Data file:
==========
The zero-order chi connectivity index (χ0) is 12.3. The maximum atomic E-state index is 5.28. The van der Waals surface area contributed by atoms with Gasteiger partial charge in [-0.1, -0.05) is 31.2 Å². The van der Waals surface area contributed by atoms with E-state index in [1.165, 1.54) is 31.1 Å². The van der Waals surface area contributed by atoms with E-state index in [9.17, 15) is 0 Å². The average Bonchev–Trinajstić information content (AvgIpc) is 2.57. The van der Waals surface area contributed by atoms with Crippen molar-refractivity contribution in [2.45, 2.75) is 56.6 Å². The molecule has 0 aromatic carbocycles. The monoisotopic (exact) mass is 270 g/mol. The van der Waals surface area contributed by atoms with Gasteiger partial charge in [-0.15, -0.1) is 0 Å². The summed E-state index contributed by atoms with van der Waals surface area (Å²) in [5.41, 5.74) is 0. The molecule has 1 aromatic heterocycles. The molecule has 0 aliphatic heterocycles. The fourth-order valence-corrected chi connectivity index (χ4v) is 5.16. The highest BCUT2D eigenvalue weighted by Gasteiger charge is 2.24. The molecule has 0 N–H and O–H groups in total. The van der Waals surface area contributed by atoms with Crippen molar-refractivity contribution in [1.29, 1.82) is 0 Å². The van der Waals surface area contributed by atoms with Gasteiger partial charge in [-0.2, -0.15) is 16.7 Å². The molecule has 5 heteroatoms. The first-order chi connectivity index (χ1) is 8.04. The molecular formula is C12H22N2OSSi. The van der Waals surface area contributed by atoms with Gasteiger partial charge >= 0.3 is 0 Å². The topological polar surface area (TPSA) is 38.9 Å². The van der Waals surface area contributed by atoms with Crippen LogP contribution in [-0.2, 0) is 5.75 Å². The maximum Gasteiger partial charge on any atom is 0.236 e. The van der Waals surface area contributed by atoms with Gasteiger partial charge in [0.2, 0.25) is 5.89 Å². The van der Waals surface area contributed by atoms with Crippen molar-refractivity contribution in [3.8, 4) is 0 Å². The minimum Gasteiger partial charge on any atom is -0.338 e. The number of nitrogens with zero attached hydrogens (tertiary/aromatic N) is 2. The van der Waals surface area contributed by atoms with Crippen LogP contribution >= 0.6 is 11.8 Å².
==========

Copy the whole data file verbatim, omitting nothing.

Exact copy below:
The zero-order chi connectivity index (χ0) is 12.3. The maximum atomic E-state index is 5.28. The van der Waals surface area contributed by atoms with Gasteiger partial charge in [-0.1, -0.05) is 31.2 Å². The van der Waals surface area contributed by atoms with E-state index in [1.165, 1.54) is 31.1 Å². The van der Waals surface area contributed by atoms with E-state index in [9.17, 15) is 0 Å². The average Bonchev–Trinajstić information content (AvgIpc) is 2.57. The van der Waals surface area contributed by atoms with Crippen molar-refractivity contribution in [2.45, 2.75) is 56.6 Å². The molecule has 0 aromatic carbocycles. The monoisotopic (exact) mass is 270 g/mol. The van der Waals surface area contributed by atoms with Gasteiger partial charge in [-0.15, -0.1) is 0 Å². The summed E-state index contributed by atoms with van der Waals surface area (Å²) in [5.41, 5.74) is 0. The molecule has 1 aromatic heterocycles. The molecule has 0 aliphatic heterocycles. The fourth-order valence-corrected chi connectivity index (χ4v) is 5.16. The highest BCUT2D eigenvalue weighted by Gasteiger charge is 2.24. The molecule has 0 N–H and O–H groups in total. The van der Waals surface area contributed by atoms with Crippen molar-refractivity contribution in [1.29, 1.82) is 0 Å². The van der Waals surface area contributed by atoms with Gasteiger partial charge in [-0.2, -0.15) is 16.7 Å². The molecule has 5 heteroatoms. The first-order chi connectivity index (χ1) is 8.04. The molecular formula is C12H22N2OSSi. The van der Waals surface area contributed by atoms with Gasteiger partial charge >= 0.3 is 0 Å². The topological polar surface area (TPSA) is 38.9 Å². The van der Waals surface area contributed by atoms with Crippen LogP contribution in [-0.2, 0) is 5.75 Å². The maximum Gasteiger partial charge on any atom is 0.236 e. The van der Waals surface area contributed by atoms with Gasteiger partial charge in [0.2, 0.25) is 5.89 Å². The van der Waals surface area contributed by atoms with Crippen molar-refractivity contribution in [3.8, 4) is 0 Å². The minimum Gasteiger partial charge on any atom is -0.338 e. The number of nitrogens with zero attached hydrogens (tertiary/aromatic N) is 2. The van der Waals surface area contributed by atoms with Crippen LogP contribution >= 0.6 is 11.8 Å².